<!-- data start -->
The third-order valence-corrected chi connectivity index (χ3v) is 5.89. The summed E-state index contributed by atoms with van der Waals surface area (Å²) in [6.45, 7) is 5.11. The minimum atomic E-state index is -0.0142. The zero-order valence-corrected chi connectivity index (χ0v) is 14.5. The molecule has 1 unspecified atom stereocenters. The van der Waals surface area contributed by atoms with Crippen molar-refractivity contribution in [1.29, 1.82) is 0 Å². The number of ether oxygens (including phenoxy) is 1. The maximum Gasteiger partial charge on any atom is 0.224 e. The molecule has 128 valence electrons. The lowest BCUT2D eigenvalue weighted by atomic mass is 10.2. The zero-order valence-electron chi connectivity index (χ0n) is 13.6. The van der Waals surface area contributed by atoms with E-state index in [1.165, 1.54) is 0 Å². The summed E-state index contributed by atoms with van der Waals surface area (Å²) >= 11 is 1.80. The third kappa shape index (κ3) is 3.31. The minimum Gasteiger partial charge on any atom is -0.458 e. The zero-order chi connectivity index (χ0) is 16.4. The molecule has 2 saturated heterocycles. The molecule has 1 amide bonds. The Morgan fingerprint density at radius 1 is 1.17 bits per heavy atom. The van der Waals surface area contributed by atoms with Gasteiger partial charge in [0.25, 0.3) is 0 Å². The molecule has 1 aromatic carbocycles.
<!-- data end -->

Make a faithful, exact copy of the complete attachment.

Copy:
The third-order valence-corrected chi connectivity index (χ3v) is 5.89. The summed E-state index contributed by atoms with van der Waals surface area (Å²) in [6.45, 7) is 5.11. The minimum atomic E-state index is -0.0142. The zero-order valence-corrected chi connectivity index (χ0v) is 14.5. The molecule has 1 unspecified atom stereocenters. The van der Waals surface area contributed by atoms with Crippen molar-refractivity contribution in [1.29, 1.82) is 0 Å². The number of ether oxygens (including phenoxy) is 1. The maximum Gasteiger partial charge on any atom is 0.224 e. The molecule has 128 valence electrons. The lowest BCUT2D eigenvalue weighted by atomic mass is 10.2. The zero-order valence-electron chi connectivity index (χ0n) is 13.6. The van der Waals surface area contributed by atoms with E-state index in [1.165, 1.54) is 0 Å². The summed E-state index contributed by atoms with van der Waals surface area (Å²) >= 11 is 1.80. The third kappa shape index (κ3) is 3.31. The minimum Gasteiger partial charge on any atom is -0.458 e. The zero-order chi connectivity index (χ0) is 16.4. The molecule has 2 saturated heterocycles. The molecule has 1 amide bonds. The Morgan fingerprint density at radius 1 is 1.17 bits per heavy atom. The van der Waals surface area contributed by atoms with Gasteiger partial charge in [0.25, 0.3) is 0 Å². The molecule has 1 aromatic carbocycles.